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Does Greece have a future?

Greece’s prime minister contends his country will emerge stronger.

collectors are on strike. A second nationwide general strike this month is planned October 19. Workers are threatening to block production of electricity bills, which the government is using to collect unpopular new property taxes.

“I do find it difficult to be optimistic. It’s in very deep trouble,” said Simon Tilford, chief economist at the Centre for European Reform, a London-based think tank. “Greece could have a truly awful 10 years.”

Structural reforms must be accompanied by investment, he cautioned.

“Investment in the Greek economy has collapsed,” he said. “The other problem is it’s difficult to maintain political support. That puts the government in a difficult position. Unless you can point to a payoff with these structural reforms, they are difficult to implement.”

Greece’s troubles were many years in the making. Awash in cheap credit when it dropped its drachma for the euro, the country engaged in an expensive military arms race with rival Turkey. Greece’s military spending in 2009 was equivalent to 4 percent of its GDP, by far the highest in the EU, according to World Bank statistics.

At the same time, it paid generously toward retirement pensions, and its tax collection system fell into disrepair with internal corruption and massive cheating by all classes of Greeks.

From Greece: 2,388 years of unpaid government debt

Harsh deficit-reducing austerity measures have enraged Greeks and structural reforms haven’t fully satisfied international lenders.

Greece’s “troika” of lenders — the International Monetary Fund, European Commission and European Central Bank — are expected to give Greece the next installment of a $150 billion bailout negotiated in May 2010. Without that $11 billion installment, Greece would go broke in the upcoming weeks.

The troika said in a joint statement this week that a deeper-than-anticipated recession means economic recovery will only begin from 2013 onwards.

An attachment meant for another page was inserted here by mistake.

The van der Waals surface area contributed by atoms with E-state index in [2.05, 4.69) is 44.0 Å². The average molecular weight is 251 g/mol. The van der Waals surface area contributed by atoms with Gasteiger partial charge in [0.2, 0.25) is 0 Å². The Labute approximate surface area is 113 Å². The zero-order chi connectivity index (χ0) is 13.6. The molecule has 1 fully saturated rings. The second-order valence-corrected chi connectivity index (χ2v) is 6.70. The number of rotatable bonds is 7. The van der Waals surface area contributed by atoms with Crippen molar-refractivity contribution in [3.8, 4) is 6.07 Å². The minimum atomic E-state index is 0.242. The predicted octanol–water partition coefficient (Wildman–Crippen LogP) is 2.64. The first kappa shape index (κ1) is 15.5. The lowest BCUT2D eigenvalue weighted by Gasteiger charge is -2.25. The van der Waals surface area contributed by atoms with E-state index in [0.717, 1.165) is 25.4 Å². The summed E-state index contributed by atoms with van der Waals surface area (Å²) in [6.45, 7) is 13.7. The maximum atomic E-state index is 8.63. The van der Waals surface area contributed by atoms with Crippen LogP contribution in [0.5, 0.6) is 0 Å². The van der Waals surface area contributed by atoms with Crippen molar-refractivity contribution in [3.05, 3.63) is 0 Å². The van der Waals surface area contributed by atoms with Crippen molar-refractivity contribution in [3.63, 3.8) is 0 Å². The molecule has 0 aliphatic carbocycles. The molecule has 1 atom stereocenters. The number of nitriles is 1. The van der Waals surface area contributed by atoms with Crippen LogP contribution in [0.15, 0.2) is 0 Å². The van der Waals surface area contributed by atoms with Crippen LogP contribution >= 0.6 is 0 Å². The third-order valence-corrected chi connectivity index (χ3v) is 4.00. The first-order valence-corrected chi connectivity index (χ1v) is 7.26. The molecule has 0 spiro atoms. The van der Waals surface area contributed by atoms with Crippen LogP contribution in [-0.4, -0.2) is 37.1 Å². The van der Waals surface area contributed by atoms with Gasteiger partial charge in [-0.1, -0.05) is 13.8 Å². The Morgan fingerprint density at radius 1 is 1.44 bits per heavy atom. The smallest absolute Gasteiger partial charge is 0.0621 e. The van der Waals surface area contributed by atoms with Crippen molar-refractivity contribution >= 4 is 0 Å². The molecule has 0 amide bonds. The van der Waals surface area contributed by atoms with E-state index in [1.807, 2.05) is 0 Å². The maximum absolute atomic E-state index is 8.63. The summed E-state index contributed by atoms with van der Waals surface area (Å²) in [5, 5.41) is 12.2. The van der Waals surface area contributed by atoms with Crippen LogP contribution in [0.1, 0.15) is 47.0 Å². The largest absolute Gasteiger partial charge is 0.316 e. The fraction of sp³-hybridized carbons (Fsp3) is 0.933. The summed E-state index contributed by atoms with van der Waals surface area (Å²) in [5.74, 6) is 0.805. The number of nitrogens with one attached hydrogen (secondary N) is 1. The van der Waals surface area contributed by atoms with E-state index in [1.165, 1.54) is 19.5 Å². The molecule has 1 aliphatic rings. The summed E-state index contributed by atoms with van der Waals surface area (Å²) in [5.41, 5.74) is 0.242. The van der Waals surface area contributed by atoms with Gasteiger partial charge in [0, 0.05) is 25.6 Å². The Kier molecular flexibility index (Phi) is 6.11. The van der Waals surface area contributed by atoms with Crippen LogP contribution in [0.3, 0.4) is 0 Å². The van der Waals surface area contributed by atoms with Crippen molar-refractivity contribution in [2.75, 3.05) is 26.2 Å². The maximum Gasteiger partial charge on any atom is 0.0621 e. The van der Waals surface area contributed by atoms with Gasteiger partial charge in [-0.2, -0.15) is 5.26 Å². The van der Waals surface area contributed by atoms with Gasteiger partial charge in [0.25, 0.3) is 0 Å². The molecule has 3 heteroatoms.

“There is no evidence yet of improvement in investor sentiment and the related increase in investments, in part because the reform momentum has not gained the critical mass necessary to begin transforming the investment climate,” it said in the statement.

But exports are rebounding. That, along with lower labor costs “should lead to more balanced and sustainable growth over the medium term,” it added.

The troika warned, however, that the government’s plan to raise $50 billion by the end of 2014 by selling off state assets was off to a slow start. Targets for this year will be missed.

A second loan of $150 billion agreed to in June calls for Greek bondholders to take a 21 percent loss, but many experts say a larger write-down is inevitable. Greek officials have insisted that’s not the case, although the prime minister told his cabinet on Wednesday that they are negotiating “in every way we can” to reduce the debt.

Papandreou says the October 23 summit of European leaders must “decide on a comprehensive and lasting solution to the crisis in the euro zone.” He said finality is “crucial” for Greece and the world.

“We need to ensure confidence and calm in the markets,” he said Thursday.

Luxembourg Prime Minister Jean-Claude Juncker, who is head of the euro zone’s finance ministers, dismissed talk of Greece leaving the currency.

“This will not happen, as it will not happen that we will have to face a Greek default,” he told reporters Thursday after meeting with Papandreou in Brussels. “Everything will be done in order to maintain the financial stability of the euro area. We will be as helpful as far as we can to Greece.”

Even as reforms gain speed, it will take “one or two decades to rebuild the economy on a sustainable basis,” said Dimitris Malliaropulos, economic research advisor at Eurobank EFG in Athens.

“In the meantime, unfortunately, Greece will have lost its most precious human capital, as the young people with the highest qualification will have emigrated,” he said.

Thanos Papapetrou, 28, admits he thinks about leaving. He’s a computer programmer working on a European Union project digitizing library and museum documents.

His office is on the campus of his alma mater, the University of Athens. But during one recent sunny afternoon, he explained he couldn’t access it because students were occupying the building in protest of a new law aimed at modernizing higher education.

“I’m not allowed to enter it,” he said, noting that he and co-workers resort to whispering in a library in order to get work done. “It’s quite frustrating… I want to be optimistic but I can’t.”